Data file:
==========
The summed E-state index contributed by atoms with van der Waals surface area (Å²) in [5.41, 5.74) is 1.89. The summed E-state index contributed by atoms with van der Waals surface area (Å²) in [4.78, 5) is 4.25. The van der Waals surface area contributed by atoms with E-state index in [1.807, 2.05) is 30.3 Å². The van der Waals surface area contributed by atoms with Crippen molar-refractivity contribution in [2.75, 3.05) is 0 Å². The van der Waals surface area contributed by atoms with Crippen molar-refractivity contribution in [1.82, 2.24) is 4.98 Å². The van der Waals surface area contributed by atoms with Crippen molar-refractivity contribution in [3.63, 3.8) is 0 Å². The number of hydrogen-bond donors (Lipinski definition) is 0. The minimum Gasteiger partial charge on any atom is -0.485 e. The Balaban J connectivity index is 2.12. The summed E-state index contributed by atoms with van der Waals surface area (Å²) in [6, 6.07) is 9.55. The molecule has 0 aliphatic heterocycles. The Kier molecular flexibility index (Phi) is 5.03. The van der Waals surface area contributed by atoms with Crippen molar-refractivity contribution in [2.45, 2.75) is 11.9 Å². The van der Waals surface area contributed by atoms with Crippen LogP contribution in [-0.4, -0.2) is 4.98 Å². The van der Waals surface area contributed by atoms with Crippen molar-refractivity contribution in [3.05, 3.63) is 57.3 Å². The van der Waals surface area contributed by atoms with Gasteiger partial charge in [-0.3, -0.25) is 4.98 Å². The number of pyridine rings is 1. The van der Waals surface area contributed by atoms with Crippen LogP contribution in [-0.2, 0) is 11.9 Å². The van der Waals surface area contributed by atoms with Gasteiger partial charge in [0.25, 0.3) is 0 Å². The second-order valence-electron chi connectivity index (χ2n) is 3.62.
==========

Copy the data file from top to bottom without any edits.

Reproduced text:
The summed E-state index contributed by atoms with van der Waals surface area (Å²) in [5.41, 5.74) is 1.89. The summed E-state index contributed by atoms with van der Waals surface area (Å²) in [4.78, 5) is 4.25. The van der Waals surface area contributed by atoms with E-state index in [1.807, 2.05) is 30.3 Å². The van der Waals surface area contributed by atoms with Crippen molar-refractivity contribution in [2.75, 3.05) is 0 Å². The van der Waals surface area contributed by atoms with Crippen molar-refractivity contribution in [1.82, 2.24) is 4.98 Å². The van der Waals surface area contributed by atoms with Crippen molar-refractivity contribution in [3.63, 3.8) is 0 Å². The number of hydrogen-bond donors (Lipinski definition) is 0. The minimum Gasteiger partial charge on any atom is -0.485 e. The Balaban J connectivity index is 2.12. The summed E-state index contributed by atoms with van der Waals surface area (Å²) in [6, 6.07) is 9.55. The molecule has 0 aliphatic heterocycles. The Kier molecular flexibility index (Phi) is 5.03. The van der Waals surface area contributed by atoms with Crippen molar-refractivity contribution in [2.45, 2.75) is 11.9 Å². The van der Waals surface area contributed by atoms with Crippen LogP contribution in [-0.4, -0.2) is 4.98 Å². The van der Waals surface area contributed by atoms with Crippen molar-refractivity contribution in [3.05, 3.63) is 57.3 Å². The van der Waals surface area contributed by atoms with Gasteiger partial charge in [-0.3, -0.25) is 4.98 Å². The number of pyridine rings is 1. The van der Waals surface area contributed by atoms with Crippen LogP contribution in [-0.2, 0) is 11.9 Å². The van der Waals surface area contributed by atoms with Gasteiger partial charge in [0.25, 0.3) is 0 Å². The second-order valence-electron chi connectivity index (χ2n) is 3.62.